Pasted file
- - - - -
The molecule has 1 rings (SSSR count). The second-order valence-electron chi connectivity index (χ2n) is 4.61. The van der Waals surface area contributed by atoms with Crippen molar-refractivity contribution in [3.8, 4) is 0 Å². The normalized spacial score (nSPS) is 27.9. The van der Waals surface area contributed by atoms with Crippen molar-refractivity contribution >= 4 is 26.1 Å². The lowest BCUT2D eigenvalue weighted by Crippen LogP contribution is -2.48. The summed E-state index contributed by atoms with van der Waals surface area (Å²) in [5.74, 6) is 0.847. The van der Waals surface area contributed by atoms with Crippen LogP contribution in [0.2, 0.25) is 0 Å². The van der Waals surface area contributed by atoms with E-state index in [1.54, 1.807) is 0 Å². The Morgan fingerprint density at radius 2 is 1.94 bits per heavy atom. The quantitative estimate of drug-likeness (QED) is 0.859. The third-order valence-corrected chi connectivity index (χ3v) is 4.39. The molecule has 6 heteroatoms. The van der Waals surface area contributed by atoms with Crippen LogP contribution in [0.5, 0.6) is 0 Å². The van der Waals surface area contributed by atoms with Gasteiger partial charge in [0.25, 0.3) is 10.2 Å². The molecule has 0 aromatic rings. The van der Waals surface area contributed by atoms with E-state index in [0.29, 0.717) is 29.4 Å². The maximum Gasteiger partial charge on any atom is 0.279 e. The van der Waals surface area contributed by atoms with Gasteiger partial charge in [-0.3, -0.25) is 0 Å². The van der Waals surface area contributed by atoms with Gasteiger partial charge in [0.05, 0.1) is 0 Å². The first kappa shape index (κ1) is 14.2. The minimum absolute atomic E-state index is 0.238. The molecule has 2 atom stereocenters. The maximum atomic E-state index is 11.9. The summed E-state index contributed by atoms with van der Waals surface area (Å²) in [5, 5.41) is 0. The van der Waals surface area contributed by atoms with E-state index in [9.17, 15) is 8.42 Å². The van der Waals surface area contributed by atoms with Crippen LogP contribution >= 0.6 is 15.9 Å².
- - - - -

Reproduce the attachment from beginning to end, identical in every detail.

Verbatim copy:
The molecule has 1 rings (SSSR count). The second-order valence-electron chi connectivity index (χ2n) is 4.61. The van der Waals surface area contributed by atoms with Crippen molar-refractivity contribution in [3.8, 4) is 0 Å². The normalized spacial score (nSPS) is 27.9. The van der Waals surface area contributed by atoms with Crippen molar-refractivity contribution >= 4 is 26.1 Å². The lowest BCUT2D eigenvalue weighted by Crippen LogP contribution is -2.48. The summed E-state index contributed by atoms with van der Waals surface area (Å²) in [5.74, 6) is 0.847. The van der Waals surface area contributed by atoms with Crippen LogP contribution in [0.2, 0.25) is 0 Å². The van der Waals surface area contributed by atoms with E-state index in [1.54, 1.807) is 0 Å². The Morgan fingerprint density at radius 2 is 1.94 bits per heavy atom. The quantitative estimate of drug-likeness (QED) is 0.859. The third-order valence-corrected chi connectivity index (χ3v) is 4.39. The molecule has 6 heteroatoms. The van der Waals surface area contributed by atoms with Crippen LogP contribution in [0.5, 0.6) is 0 Å². The van der Waals surface area contributed by atoms with Gasteiger partial charge in [0.25, 0.3) is 10.2 Å². The molecule has 0 aromatic rings. The van der Waals surface area contributed by atoms with E-state index in [0.29, 0.717) is 29.4 Å². The maximum Gasteiger partial charge on any atom is 0.279 e. The van der Waals surface area contributed by atoms with Gasteiger partial charge in [-0.3, -0.25) is 0 Å². The van der Waals surface area contributed by atoms with Gasteiger partial charge in [0.05, 0.1) is 0 Å². The first kappa shape index (κ1) is 14.2. The minimum absolute atomic E-state index is 0.238. The molecule has 2 atom stereocenters. The maximum atomic E-state index is 11.9. The summed E-state index contributed by atoms with van der Waals surface area (Å²) in [5, 5.41) is 0. The van der Waals surface area contributed by atoms with E-state index in [9.17, 15) is 8.42 Å². The van der Waals surface area contributed by atoms with Crippen LogP contribution >= 0.6 is 15.9 Å².